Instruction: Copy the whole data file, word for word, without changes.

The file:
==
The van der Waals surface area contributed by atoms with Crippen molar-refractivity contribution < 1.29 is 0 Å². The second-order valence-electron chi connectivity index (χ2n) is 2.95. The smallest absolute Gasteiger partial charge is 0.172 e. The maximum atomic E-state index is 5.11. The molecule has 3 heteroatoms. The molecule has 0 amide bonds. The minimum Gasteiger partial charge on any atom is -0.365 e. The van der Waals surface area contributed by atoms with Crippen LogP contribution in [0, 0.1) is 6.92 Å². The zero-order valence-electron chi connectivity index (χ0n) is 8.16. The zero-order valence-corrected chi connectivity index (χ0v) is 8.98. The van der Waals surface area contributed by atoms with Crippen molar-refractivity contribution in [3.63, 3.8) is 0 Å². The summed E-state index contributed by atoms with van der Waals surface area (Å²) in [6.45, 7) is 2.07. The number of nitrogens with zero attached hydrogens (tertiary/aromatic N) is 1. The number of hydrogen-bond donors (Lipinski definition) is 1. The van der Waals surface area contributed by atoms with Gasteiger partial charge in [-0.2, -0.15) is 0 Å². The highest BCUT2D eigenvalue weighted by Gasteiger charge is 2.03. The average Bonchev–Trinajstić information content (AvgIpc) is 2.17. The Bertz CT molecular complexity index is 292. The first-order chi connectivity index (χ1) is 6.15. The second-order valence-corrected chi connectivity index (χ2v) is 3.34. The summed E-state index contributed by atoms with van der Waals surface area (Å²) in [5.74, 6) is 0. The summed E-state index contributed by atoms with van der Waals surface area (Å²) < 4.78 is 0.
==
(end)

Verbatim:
The van der Waals surface area contributed by atoms with Crippen molar-refractivity contribution < 1.29 is 0 Å². The second-order valence-electron chi connectivity index (χ2n) is 2.95. The smallest absolute Gasteiger partial charge is 0.172 e. The maximum atomic E-state index is 5.11. The molecule has 3 heteroatoms. The molecule has 0 amide bonds. The minimum Gasteiger partial charge on any atom is -0.365 e. The van der Waals surface area contributed by atoms with Crippen LogP contribution in [0, 0.1) is 6.92 Å². The zero-order valence-electron chi connectivity index (χ0n) is 8.16. The zero-order valence-corrected chi connectivity index (χ0v) is 8.98. The van der Waals surface area contributed by atoms with Crippen molar-refractivity contribution in [3.63, 3.8) is 0 Å². The summed E-state index contributed by atoms with van der Waals surface area (Å²) in [6.45, 7) is 2.07. The number of nitrogens with zero attached hydrogens (tertiary/aromatic N) is 1. The number of hydrogen-bond donors (Lipinski definition) is 1. The van der Waals surface area contributed by atoms with Gasteiger partial charge in [-0.2, -0.15) is 0 Å². The highest BCUT2D eigenvalue weighted by Gasteiger charge is 2.03. The average Bonchev–Trinajstić information content (AvgIpc) is 2.17. The Bertz CT molecular complexity index is 292. The first-order chi connectivity index (χ1) is 6.15. The second-order valence-corrected chi connectivity index (χ2v) is 3.34. The summed E-state index contributed by atoms with van der Waals surface area (Å²) in [5.74, 6) is 0. The summed E-state index contributed by atoms with van der Waals surface area (Å²) < 4.78 is 0.